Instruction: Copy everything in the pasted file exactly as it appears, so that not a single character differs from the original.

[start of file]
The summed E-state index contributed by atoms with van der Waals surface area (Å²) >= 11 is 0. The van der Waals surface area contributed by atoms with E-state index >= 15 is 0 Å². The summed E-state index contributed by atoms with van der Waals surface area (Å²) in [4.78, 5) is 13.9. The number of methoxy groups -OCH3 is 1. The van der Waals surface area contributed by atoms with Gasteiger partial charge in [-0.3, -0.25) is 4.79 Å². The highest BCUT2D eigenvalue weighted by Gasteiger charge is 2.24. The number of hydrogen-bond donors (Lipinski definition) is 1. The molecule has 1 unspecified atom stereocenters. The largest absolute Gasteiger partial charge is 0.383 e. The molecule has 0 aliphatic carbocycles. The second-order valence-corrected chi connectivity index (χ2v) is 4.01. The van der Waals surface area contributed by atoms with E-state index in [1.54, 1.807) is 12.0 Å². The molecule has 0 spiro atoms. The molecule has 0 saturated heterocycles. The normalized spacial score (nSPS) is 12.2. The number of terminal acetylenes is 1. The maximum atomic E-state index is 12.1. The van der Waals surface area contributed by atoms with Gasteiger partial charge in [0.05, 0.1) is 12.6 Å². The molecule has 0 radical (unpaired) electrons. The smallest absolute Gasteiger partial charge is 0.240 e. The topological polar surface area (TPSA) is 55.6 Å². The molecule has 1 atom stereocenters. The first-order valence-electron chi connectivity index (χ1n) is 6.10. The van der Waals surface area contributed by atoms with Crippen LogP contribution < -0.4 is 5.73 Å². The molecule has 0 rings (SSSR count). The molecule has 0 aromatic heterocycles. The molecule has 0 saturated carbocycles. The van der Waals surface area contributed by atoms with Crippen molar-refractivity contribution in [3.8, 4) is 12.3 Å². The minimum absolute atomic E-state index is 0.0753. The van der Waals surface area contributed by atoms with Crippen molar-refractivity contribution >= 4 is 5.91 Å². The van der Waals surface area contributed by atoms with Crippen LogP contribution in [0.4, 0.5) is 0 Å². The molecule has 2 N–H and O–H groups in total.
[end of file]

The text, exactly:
The summed E-state index contributed by atoms with van der Waals surface area (Å²) >= 11 is 0. The van der Waals surface area contributed by atoms with E-state index >= 15 is 0 Å². The summed E-state index contributed by atoms with van der Waals surface area (Å²) in [4.78, 5) is 13.9. The number of methoxy groups -OCH3 is 1. The van der Waals surface area contributed by atoms with Gasteiger partial charge in [-0.3, -0.25) is 4.79 Å². The highest BCUT2D eigenvalue weighted by Gasteiger charge is 2.24. The number of hydrogen-bond donors (Lipinski definition) is 1. The molecule has 1 unspecified atom stereocenters. The largest absolute Gasteiger partial charge is 0.383 e. The molecule has 0 aliphatic carbocycles. The second-order valence-corrected chi connectivity index (χ2v) is 4.01. The van der Waals surface area contributed by atoms with E-state index in [1.54, 1.807) is 12.0 Å². The molecule has 0 spiro atoms. The molecule has 0 saturated heterocycles. The normalized spacial score (nSPS) is 12.2. The number of terminal acetylenes is 1. The maximum atomic E-state index is 12.1. The van der Waals surface area contributed by atoms with Gasteiger partial charge in [0.05, 0.1) is 12.6 Å². The molecule has 0 radical (unpaired) electrons. The smallest absolute Gasteiger partial charge is 0.240 e. The topological polar surface area (TPSA) is 55.6 Å². The molecule has 1 atom stereocenters. The first-order valence-electron chi connectivity index (χ1n) is 6.10. The van der Waals surface area contributed by atoms with Crippen LogP contribution < -0.4 is 5.73 Å². The molecule has 0 rings (SSSR count). The molecule has 0 aromatic heterocycles. The molecule has 0 saturated carbocycles. The van der Waals surface area contributed by atoms with Crippen molar-refractivity contribution in [3.8, 4) is 12.3 Å². The minimum absolute atomic E-state index is 0.0753. The van der Waals surface area contributed by atoms with Crippen molar-refractivity contribution >= 4 is 5.91 Å². The van der Waals surface area contributed by atoms with Crippen LogP contribution in [0.4, 0.5) is 0 Å². The molecule has 2 N–H and O–H groups in total.